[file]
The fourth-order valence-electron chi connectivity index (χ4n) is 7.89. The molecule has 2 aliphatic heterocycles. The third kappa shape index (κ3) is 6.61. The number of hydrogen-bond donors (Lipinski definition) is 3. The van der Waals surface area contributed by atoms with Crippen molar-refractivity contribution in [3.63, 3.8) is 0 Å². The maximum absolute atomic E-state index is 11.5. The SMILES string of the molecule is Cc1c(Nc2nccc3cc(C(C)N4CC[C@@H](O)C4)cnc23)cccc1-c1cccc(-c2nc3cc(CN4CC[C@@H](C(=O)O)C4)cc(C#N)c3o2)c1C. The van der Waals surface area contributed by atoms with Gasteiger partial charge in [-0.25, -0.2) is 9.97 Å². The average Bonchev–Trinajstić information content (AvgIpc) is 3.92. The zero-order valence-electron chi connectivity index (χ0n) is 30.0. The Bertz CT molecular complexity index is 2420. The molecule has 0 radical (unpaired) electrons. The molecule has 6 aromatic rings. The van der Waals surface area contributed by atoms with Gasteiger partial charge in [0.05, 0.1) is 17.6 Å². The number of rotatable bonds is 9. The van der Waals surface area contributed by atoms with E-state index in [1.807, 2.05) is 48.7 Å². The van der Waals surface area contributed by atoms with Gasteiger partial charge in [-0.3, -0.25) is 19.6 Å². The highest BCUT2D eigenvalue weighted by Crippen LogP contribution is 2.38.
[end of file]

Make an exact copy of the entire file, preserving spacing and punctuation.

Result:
The fourth-order valence-electron chi connectivity index (χ4n) is 7.89. The molecule has 2 aliphatic heterocycles. The third kappa shape index (κ3) is 6.61. The number of hydrogen-bond donors (Lipinski definition) is 3. The van der Waals surface area contributed by atoms with Crippen molar-refractivity contribution in [3.63, 3.8) is 0 Å². The maximum absolute atomic E-state index is 11.5. The SMILES string of the molecule is Cc1c(Nc2nccc3cc(C(C)N4CC[C@@H](O)C4)cnc23)cccc1-c1cccc(-c2nc3cc(CN4CC[C@@H](C(=O)O)C4)cc(C#N)c3o2)c1C. The van der Waals surface area contributed by atoms with Gasteiger partial charge in [-0.25, -0.2) is 9.97 Å². The average Bonchev–Trinajstić information content (AvgIpc) is 3.92. The zero-order valence-electron chi connectivity index (χ0n) is 30.0. The Bertz CT molecular complexity index is 2420. The molecule has 0 radical (unpaired) electrons. The molecule has 6 aromatic rings. The van der Waals surface area contributed by atoms with Gasteiger partial charge in [0.05, 0.1) is 17.6 Å². The number of rotatable bonds is 9. The van der Waals surface area contributed by atoms with E-state index in [1.807, 2.05) is 48.7 Å². The van der Waals surface area contributed by atoms with Gasteiger partial charge in [-0.3, -0.25) is 19.6 Å². The highest BCUT2D eigenvalue weighted by Crippen LogP contribution is 2.38.